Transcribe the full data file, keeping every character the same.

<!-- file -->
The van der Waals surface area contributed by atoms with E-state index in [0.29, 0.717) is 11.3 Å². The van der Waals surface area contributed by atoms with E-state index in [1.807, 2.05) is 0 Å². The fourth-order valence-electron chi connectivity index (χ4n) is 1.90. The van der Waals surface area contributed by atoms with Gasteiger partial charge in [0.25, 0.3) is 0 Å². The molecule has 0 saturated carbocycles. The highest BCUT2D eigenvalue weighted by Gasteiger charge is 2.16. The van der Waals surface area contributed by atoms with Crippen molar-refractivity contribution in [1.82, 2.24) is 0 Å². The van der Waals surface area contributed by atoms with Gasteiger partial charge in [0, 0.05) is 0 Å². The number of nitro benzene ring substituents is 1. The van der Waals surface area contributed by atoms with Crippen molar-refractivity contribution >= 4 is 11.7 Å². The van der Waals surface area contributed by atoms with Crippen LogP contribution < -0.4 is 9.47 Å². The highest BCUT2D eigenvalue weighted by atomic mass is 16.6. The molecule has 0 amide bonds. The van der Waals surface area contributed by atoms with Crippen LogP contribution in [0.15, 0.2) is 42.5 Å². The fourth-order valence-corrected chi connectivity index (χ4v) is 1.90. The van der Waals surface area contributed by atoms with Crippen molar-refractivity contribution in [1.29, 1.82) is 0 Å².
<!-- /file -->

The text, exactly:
The van der Waals surface area contributed by atoms with E-state index in [0.29, 0.717) is 11.3 Å². The van der Waals surface area contributed by atoms with E-state index in [1.807, 2.05) is 0 Å². The fourth-order valence-electron chi connectivity index (χ4n) is 1.90. The van der Waals surface area contributed by atoms with Gasteiger partial charge in [0.25, 0.3) is 0 Å². The molecule has 0 saturated carbocycles. The highest BCUT2D eigenvalue weighted by Gasteiger charge is 2.16. The van der Waals surface area contributed by atoms with Crippen molar-refractivity contribution in [1.82, 2.24) is 0 Å². The van der Waals surface area contributed by atoms with Gasteiger partial charge in [0, 0.05) is 0 Å². The number of nitro benzene ring substituents is 1. The van der Waals surface area contributed by atoms with Crippen molar-refractivity contribution >= 4 is 11.7 Å². The van der Waals surface area contributed by atoms with Crippen LogP contribution < -0.4 is 9.47 Å². The highest BCUT2D eigenvalue weighted by atomic mass is 16.6. The molecule has 0 amide bonds. The van der Waals surface area contributed by atoms with Crippen LogP contribution in [0.15, 0.2) is 42.5 Å². The fourth-order valence-corrected chi connectivity index (χ4v) is 1.90. The van der Waals surface area contributed by atoms with Crippen molar-refractivity contribution in [1.29, 1.82) is 0 Å².